Late last year, I helped Australia’s leading creative agency The Works build, present and win a big analytics project to a major client. Below are three ideas that I believe were key to driving this successful outcome:
#1 - The analytical solution proposed was simple to understand
It’s natural for someone working with data science to try to solve problems using the latest and - sometimes - the most flexible (and potentially) more accurate models. It so happens though that in solving social sciences, particularly marketing problems, analytical models that can be easily understood have a bigger chance of being adopted. For this project, the client wanted to solve a marketing mix and attribution problem. The idea was to provide the client with a solution that allowed them to understand which marketing channels/activities were working or not and to what extent. While it was tempting to suggest a few more flexible models, we decided that an extension of the linear regression model that accommodated non-linearity would work nicely as a starting point. It provided an estimate of specific and important parameters the client cared about without making too complicated for them to interpret the results. Not surprisingly, it was really well accepted.
"Simplicity is the ultimate sophistication"-Leonardo Da Vinci
#2 - Possible known constraints were identified and communicated upfront
Solving really complex marketing problems with data and analytics always involves the idea that there will never be enough data available to capture everything needed to explain why certain things happen. For example, nobody would agree that looking at only TV ad spend is enough to capture enough reasons to explain a spike in sales of ice-cream in a particular month. There are many other factors that could affect sales. For this project, the client wanted to - among other things - understand what marketing levers they could pull to affect specific outcomes. For the non-initiated, that could suggest that any given solution should encompass all necessary data to explain all possible effects. Obviously, that is not even remotely possible and the solution proposed addressed this issue from the beginning. Given our years of collective experience providing solutions to marketers, the whole team pinpointed a range of things the client should be aware of when it comes to solving marketing mix and attribution problems. Highlighting potential limitations using existing data provided, listing a number of potential variables that did not exist but that could help explain effect and, ultimately, constraints and future expectations on applying statistical models to real-world, social applications.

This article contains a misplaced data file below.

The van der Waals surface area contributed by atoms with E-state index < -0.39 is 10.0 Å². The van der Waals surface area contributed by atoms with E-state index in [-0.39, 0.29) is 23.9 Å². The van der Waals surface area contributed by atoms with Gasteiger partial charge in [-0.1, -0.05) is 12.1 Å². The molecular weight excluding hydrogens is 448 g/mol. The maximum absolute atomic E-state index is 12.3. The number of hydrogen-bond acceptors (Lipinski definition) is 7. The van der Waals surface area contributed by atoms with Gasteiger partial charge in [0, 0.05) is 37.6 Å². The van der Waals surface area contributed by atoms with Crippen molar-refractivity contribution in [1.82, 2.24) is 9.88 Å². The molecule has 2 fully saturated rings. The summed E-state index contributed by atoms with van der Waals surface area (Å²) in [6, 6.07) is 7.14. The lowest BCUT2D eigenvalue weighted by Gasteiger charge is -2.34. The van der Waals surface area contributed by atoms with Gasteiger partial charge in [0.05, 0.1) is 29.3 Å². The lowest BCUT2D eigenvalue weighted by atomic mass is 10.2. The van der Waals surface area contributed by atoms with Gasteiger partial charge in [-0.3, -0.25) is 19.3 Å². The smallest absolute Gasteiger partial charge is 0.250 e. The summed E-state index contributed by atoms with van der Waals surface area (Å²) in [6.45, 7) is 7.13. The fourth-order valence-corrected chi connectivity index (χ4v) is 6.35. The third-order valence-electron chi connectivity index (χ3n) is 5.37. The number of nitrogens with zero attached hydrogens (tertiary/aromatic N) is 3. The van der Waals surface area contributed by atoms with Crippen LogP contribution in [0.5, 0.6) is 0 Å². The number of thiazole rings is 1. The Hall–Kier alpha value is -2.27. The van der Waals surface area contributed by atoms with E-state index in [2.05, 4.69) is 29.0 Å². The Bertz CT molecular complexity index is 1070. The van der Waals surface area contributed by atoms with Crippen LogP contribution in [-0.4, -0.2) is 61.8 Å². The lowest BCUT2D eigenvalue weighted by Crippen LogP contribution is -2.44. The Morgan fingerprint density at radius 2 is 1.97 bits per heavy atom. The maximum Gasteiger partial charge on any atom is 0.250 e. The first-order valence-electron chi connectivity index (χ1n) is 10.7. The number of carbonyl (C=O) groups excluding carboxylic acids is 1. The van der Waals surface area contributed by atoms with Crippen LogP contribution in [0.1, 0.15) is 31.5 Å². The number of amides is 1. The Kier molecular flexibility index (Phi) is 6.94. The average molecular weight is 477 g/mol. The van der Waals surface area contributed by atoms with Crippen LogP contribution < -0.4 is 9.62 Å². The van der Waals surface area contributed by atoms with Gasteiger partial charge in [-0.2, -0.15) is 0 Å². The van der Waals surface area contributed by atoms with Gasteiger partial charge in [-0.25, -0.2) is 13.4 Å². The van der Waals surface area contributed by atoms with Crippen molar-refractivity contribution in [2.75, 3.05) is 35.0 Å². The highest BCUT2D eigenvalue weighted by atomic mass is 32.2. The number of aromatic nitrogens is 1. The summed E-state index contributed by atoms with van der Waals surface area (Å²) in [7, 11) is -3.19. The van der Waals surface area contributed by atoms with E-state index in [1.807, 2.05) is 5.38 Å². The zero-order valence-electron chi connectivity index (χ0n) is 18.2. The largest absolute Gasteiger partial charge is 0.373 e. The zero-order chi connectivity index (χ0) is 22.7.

"Honesty is the first chapter in the book of wisdom"-Thomas Jefferson
#3 - Relevant parties were frequently engaged throughout the process
It was very refreshing to work on a project where the client was heavily involved from the beginning and wanted to know what, who, how and why certain things were being suggested. It is very common for data science and analytics projects to be conceptualised, built and delivered in isolation to key decision makers and business/marketing people. This was not the case. The stakeholders on client side were so interested and so invested in making sure this worked that it made the whole process a smooth sail. In addition to that, our years of experience working with marketers and business people providing analytics solutions helped. We were able to align overarching business goals to the specifics of the project and also translate technical things without including (too many) ‘equations’ on a presentation deck which, among many other things, helped keep everyone engaged in the process.
"Coming together is a beginning; keeping together is progress; working together is success"-Henry Ford
In summary, for those working on an analytical project of similar profile or engaging with an analytics solution provider to solve a similar problem, below are a few points I’d suggest incorporating into your project:
1 - Favouring model simplicity can be an important winning strategy;
2 - Clarifying what can go wrong is as valuable as clarifying what will work;
3 - Keeping the communication constant and the language simple will favour a positive outcome;